Results of the crisis

The East German government now had complete control over their sector of Berlin and could stop people leaving or entering. It is estimated that over 260 people died trying to escape.

There were checkpoints, most famously Checkpoint Charlie, where those who had permission to cross into the West would go.

Many thousands of people found ways of escaping - they dug tunnels, used hot air balloons and hid under cars or in car boots.

Impact on international relations

Western leaders protested but there was little they could do. The East Germans (most likely under Soviet orders) calculated that the Western powers would not risk a war to stop them putting up the Berlin Wall.

In 1963, President Kennedy visited Berlin to reassure Berliners that the USA would not abandon them.

It was then he made his famous 'I am a Berliner' speech next to the Berlin Wall.

East German soldiers closing the border of East and West Berlin
President Kennedy in Berlin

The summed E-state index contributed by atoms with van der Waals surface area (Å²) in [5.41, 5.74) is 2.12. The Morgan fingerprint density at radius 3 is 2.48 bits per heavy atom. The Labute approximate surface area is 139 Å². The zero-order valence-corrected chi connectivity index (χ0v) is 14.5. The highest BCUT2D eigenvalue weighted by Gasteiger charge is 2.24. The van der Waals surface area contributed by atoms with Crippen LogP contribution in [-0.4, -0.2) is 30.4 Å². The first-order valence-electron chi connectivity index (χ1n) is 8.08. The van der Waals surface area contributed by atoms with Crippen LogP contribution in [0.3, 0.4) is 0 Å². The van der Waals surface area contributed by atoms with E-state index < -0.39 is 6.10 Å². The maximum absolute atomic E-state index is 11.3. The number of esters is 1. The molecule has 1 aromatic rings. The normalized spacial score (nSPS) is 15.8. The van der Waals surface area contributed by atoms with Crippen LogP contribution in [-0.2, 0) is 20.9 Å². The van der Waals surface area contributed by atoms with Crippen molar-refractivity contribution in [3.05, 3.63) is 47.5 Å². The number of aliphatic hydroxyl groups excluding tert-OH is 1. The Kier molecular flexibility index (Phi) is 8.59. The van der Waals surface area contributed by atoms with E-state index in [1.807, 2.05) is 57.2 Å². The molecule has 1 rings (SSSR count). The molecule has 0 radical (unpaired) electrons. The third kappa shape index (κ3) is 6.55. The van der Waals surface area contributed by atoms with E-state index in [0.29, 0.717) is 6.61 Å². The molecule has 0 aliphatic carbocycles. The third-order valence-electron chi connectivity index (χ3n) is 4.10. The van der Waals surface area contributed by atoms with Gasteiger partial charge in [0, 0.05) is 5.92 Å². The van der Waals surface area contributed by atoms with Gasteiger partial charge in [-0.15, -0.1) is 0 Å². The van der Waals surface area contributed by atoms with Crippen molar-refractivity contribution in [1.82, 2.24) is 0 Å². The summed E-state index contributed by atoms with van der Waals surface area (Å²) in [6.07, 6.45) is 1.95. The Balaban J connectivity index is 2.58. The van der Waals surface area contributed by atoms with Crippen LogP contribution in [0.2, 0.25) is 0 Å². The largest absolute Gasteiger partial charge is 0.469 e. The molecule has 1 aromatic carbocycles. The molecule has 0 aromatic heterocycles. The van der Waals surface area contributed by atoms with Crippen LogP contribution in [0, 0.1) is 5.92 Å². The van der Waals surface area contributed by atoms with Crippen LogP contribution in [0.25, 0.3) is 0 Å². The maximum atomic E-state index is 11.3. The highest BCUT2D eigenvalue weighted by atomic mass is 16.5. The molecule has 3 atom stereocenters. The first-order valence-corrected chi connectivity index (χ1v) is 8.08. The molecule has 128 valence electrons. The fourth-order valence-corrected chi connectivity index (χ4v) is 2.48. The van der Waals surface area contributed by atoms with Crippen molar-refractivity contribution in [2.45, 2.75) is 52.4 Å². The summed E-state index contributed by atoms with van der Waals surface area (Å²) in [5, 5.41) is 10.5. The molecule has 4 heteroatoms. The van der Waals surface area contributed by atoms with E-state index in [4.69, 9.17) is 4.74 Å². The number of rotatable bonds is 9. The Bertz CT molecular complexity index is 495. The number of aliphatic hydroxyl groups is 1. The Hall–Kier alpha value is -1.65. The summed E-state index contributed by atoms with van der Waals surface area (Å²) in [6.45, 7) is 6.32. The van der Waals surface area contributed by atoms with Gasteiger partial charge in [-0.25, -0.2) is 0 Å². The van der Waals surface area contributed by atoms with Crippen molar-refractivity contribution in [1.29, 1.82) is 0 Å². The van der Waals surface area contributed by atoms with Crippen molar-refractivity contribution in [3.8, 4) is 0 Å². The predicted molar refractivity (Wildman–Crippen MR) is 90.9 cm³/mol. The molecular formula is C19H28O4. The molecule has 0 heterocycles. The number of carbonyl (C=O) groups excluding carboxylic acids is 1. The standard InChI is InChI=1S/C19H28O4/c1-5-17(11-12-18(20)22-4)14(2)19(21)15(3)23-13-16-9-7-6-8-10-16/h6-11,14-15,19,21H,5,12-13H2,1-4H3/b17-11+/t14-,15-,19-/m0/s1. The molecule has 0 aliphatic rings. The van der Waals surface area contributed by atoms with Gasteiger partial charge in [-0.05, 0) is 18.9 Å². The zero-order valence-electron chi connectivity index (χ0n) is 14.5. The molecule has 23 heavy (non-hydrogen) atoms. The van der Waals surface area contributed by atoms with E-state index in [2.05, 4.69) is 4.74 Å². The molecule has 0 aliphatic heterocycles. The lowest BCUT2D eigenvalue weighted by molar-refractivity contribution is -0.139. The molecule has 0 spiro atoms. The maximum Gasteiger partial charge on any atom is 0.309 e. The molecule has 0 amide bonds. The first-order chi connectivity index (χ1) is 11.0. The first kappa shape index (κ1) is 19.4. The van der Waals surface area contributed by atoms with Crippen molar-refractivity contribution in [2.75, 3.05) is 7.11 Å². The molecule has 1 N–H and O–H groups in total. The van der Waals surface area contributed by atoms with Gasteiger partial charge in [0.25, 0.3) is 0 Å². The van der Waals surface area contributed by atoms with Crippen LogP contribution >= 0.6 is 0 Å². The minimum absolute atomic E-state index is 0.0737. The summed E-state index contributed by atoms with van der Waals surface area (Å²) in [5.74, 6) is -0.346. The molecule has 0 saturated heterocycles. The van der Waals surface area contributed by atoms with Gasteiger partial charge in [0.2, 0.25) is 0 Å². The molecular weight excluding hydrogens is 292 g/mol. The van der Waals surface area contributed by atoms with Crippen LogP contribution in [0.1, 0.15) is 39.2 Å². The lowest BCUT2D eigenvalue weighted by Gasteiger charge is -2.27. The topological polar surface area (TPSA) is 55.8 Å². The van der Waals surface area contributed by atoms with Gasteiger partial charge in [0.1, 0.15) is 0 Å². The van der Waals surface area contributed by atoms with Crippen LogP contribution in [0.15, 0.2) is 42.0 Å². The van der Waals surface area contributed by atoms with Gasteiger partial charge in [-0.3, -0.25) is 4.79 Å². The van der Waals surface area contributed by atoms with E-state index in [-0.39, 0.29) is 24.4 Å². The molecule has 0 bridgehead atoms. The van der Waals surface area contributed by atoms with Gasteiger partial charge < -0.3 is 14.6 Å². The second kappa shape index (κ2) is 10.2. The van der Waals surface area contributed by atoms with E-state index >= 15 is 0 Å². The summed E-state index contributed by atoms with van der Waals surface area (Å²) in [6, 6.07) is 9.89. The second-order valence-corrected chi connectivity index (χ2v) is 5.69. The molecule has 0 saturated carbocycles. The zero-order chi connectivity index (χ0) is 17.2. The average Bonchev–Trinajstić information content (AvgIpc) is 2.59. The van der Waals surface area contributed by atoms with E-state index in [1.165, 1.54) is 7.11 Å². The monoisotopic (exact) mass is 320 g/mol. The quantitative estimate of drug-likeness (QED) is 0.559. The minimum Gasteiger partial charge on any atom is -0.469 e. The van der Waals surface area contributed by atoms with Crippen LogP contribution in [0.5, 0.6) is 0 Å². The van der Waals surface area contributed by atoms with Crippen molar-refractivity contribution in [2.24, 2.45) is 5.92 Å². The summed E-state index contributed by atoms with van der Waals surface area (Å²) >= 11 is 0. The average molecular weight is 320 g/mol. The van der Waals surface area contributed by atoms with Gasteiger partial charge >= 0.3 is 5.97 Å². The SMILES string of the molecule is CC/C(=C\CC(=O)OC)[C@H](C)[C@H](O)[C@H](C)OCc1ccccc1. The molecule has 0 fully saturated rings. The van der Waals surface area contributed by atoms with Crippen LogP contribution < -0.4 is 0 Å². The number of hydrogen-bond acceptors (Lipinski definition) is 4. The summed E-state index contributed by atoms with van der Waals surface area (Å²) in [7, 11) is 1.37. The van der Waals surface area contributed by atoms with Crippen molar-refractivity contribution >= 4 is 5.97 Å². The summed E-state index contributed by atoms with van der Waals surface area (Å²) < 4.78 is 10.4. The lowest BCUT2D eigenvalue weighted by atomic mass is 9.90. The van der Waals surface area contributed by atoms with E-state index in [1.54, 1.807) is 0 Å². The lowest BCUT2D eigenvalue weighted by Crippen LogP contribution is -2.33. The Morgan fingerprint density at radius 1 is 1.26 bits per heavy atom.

There are many people in the world who really don't understand what is the great issue between the free world and the communist world - let them come to Berlin!

There are some who say in Europe and elsewhere we can work with the communists - let them come to Berlin!

All free men, wherever they may live, are citizens of Berlin. And, therefore, as a free man, I take pride in the words 'Ich bin ein Berliner' ['I am a Berliner'].

The Wall was an embarrassment for communism. It appeared that communist governments had to ‘imprison’ its people to ensure they stayed. This was a propaganda victory for the West. The Wall remained until 1989.